Twenty-one wins, one loss. As Paul Heyman reminded us many times over the years, Brock Lesnar was the one in 21-1 when he put an end to The Undertaker’s undefeated streak at WrestleMania.

I’ll never forget this match because I was there in New Orleans that night as the crowd went to a hush because we were shocked that The Undertaker lost. I can remember looking at my buddies I was sitting with and even strangers around us wondering: “Did that really happened? He didn’t kick out? How?” It was a total shock.

The match followed the usual Undertaker formula at a WrestleMania where he was hitting his big moves, his opponent kicked out of most of his signature spots and Undertaker got to kick out of Lesnar’s F5 finisher two times. When Undertaker hit a Tombstone after nearly 25 minutes of action, Lesnar kicked out, even though most of us thought that was going to be it. Lesnar hit the F5 for the third time, he covered and The Undertaker didn’t kick out. That led to the amazing reactions from Paul Heyman as well as some memorable crowd shots.

I never thought The Streak would end. I figured it was something that would live on forever as part of The Undertaker’s legacy. Instead, WWE used it to put over Lesnar in a huge way, then they made him WWE Champion later that year and he’s been a dominant force ever since. Would I have ended The Streak? Absolutely not. It’s not up to me. It was a Vince McMahon decision.

12. WrestleMania 31 vs. Bray Wyatt (March 29, 2015)

The Undertaker was kept off television for one full year after the WrestleMania 30 loss to Lesnar. Wyatt, a young heel who had some mystical powers of his own, called out Undertaker and got an answer for the challenge. It was a unique way to build up the match without The Undertaker there to have a face-to-face promo with him.

There were some fun moments in this match like when Wyatt did his upside-down crab walk, which led to Undertaker sitting up to stare at him. That drew a big reaction from the crowd. The Undertaker hit a Tombstone and Wyatt kicked out of it, which was rare. The Undertaker managed to escape a Sister Abigail neckbreaker attempt by Wyatt and hit another Tombstone to get the win.

A lot of fans that were upset about the loss to Lesnar one year earlier were happy to see Taker get another win, but some of the mystique was gone due to The Streak being over.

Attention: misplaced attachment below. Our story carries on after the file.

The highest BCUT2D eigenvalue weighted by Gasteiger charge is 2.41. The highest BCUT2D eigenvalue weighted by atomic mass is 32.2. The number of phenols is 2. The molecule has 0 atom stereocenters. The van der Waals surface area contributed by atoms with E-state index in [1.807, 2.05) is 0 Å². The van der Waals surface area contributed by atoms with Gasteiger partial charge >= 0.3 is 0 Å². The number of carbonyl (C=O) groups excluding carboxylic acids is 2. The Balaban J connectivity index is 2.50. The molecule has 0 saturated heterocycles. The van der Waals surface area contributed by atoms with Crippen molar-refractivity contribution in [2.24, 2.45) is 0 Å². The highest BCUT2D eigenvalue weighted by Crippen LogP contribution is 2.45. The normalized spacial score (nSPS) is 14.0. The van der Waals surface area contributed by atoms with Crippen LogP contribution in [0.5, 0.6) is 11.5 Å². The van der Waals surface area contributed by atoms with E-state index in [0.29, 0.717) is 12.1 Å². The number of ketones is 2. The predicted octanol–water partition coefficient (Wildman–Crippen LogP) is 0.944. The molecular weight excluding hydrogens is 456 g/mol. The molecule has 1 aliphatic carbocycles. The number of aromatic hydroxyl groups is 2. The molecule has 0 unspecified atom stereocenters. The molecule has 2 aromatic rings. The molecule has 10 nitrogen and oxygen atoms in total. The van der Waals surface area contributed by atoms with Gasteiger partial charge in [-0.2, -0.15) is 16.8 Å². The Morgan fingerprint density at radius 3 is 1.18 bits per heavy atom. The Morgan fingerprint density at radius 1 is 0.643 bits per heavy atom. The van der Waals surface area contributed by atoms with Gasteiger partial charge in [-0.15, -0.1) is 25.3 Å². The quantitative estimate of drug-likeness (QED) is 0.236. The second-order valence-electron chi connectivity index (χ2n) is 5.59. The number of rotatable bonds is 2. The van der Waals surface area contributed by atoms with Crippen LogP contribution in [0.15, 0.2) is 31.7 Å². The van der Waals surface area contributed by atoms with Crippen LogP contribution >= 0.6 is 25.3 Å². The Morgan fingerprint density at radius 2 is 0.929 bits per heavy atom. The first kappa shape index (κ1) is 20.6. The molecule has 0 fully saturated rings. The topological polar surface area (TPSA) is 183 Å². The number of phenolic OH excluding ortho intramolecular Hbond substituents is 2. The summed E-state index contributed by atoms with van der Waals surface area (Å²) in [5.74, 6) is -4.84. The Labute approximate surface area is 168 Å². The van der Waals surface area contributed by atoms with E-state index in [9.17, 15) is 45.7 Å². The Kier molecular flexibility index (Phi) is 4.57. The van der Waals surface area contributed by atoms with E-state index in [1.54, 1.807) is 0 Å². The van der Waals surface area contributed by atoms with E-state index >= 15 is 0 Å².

11. WrestleMania 12 vs. Diesel (March 31, 1996)

This was one of the best matches The Undertaker ever had against a bigger wrestler. It was a bit of a surprise because Diesel (Kevin Nash) wasn’t really known for having great matches, especially against a bigger opponent. The good thing was Diesel had become an awesome heel after his run as a face in 1995 and was motivated to put on a good show because he was headed to WCW a few months later.

It was more of an even big man match with each guy getting in a lot of offense. There was some good drama with Diesel hitting the Jackknife Powerbomb and Undertaker managed to come back from it. Undertaker managed to win the match as expected with a Chokeslam and the Tombstone, which looked impressive on a legit seven-footer like Diesel.

When people ask me about underrated WrestleMania matches, I’ll always mention this because it was a lot better than most of us expected it to be.

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About John Canton

John has been writing about WWE online since the late 1990s. He joined The Comeback/Awful Announcing team in 2015. Follow John Canton on Twitter @johnreport or email him at mrjohncanton@gmail.com with any comments or questions. He's written for UPROXX, WhatCulture, Bleacher Report, Layfield Report, Rajah and many other places. For more of his wrestling opinions, visit his website at TJRWrestling.net. Cheap pop!